The Birth of a Simulation Benchmark Model
When design engineers run a simulation in their favorite engineering software, massive amounts of number crunching occurs behind the scenes to simulate a particular event. Such simulation is critical to designers who can save time and costs by doing fewer real-world tests and more digital tests of their designs. But how do we know the simulations are accurate?
Let’s take a look at one example recently featured in ORNL Review. A team of mechanical engineers at Sandia National Laboratory was given 60 million processor hours this year on Oak Ridge Leadership Computing Facility‘s Jaguar supercomputer to conduct high-fidelity simulations of combustion in advanced engines.
The models they create are validated against benchmark experiments to simulate turbulent combustion at different scales. Once validated, the models can be used by design engineers, as the article explains:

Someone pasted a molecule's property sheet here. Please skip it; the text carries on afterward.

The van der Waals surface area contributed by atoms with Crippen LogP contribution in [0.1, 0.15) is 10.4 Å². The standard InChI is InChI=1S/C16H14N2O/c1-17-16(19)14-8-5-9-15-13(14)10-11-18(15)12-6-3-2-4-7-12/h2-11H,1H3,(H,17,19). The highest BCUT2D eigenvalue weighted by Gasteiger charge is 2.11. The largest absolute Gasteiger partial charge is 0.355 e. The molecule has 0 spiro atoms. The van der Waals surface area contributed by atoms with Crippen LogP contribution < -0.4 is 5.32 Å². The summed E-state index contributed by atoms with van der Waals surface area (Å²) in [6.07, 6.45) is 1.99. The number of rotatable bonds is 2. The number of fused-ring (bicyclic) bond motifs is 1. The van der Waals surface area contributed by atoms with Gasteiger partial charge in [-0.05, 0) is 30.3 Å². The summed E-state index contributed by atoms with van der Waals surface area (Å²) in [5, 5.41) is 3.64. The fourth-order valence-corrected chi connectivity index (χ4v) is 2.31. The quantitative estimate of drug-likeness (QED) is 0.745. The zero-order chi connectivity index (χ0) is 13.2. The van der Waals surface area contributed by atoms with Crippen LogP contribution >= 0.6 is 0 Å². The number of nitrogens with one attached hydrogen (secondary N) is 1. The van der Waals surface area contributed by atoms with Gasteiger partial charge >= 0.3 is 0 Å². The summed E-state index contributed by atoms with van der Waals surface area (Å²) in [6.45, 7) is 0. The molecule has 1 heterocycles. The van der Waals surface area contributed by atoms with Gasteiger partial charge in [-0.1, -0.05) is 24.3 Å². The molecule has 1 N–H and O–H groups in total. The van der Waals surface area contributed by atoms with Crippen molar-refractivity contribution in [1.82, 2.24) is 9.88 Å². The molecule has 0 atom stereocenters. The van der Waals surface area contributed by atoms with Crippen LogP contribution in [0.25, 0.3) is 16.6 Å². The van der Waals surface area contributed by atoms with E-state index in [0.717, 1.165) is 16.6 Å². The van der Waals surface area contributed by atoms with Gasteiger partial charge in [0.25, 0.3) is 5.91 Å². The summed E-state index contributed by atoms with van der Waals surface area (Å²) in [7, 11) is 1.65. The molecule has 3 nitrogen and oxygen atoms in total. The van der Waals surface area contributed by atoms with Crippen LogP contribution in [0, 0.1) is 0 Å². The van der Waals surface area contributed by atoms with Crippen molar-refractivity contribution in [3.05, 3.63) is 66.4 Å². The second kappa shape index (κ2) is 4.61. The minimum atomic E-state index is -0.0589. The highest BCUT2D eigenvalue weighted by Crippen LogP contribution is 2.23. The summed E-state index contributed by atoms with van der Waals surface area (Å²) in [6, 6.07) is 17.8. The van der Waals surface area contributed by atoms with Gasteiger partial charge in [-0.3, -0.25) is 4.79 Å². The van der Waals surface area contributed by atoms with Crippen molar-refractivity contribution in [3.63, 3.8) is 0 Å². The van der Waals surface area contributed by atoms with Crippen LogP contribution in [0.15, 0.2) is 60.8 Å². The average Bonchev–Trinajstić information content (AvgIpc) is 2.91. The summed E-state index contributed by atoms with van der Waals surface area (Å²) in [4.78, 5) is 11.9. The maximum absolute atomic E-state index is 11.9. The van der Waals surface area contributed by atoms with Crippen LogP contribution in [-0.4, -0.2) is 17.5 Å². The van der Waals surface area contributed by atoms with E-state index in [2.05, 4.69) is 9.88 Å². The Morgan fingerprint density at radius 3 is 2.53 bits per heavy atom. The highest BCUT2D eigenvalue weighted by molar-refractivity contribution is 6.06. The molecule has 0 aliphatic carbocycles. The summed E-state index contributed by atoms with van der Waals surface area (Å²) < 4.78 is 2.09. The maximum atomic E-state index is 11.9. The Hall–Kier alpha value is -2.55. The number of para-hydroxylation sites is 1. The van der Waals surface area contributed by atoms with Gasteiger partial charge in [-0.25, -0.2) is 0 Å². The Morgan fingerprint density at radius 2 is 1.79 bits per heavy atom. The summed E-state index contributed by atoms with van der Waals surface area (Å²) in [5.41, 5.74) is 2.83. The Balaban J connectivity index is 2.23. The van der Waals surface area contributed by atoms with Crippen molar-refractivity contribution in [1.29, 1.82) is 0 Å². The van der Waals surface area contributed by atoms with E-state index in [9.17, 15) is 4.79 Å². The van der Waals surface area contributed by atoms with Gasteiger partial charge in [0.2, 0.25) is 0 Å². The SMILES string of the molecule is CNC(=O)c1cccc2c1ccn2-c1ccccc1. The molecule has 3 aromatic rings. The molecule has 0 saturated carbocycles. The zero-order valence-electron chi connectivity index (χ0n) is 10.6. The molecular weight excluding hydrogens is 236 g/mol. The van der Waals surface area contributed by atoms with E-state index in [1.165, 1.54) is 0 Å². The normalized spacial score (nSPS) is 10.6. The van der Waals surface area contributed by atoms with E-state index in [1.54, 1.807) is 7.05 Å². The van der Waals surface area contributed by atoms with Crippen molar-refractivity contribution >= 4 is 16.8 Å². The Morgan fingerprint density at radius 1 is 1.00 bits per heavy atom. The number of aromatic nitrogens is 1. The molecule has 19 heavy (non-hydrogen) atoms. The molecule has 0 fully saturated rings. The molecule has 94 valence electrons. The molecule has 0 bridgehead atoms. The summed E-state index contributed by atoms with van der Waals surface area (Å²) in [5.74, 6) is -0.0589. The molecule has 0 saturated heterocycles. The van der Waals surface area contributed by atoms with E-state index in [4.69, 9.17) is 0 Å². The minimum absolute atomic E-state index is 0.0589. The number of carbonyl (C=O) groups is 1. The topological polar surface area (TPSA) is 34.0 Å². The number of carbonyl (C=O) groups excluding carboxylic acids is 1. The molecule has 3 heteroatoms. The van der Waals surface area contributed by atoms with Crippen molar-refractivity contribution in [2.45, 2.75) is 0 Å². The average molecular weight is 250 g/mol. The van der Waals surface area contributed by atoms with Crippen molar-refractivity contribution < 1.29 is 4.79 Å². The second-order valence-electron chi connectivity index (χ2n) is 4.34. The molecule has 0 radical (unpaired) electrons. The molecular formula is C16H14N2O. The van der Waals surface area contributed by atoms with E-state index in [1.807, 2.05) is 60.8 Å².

These models are then used in engineering-grade simulations, which run on desktops and clusters to optimize designs of combustion devices using diverse fuels. Because industrial researchers must conduct thousands of calculations around a single parameter to optimize a part design, calculations need to be inexpensive.
The Jaguar supercomputer is a Cray XT5. It has a peak speed of 2.33 petaflops. That’s more than two thousand trillion calculations per second. Multiply that by the 60 million processor hours Sandia was given to simulate combustion, and it equals quite a bit of confidence in their benchmarks.
Learn more about Jaguar in the videos below.
Source: ORNL Review.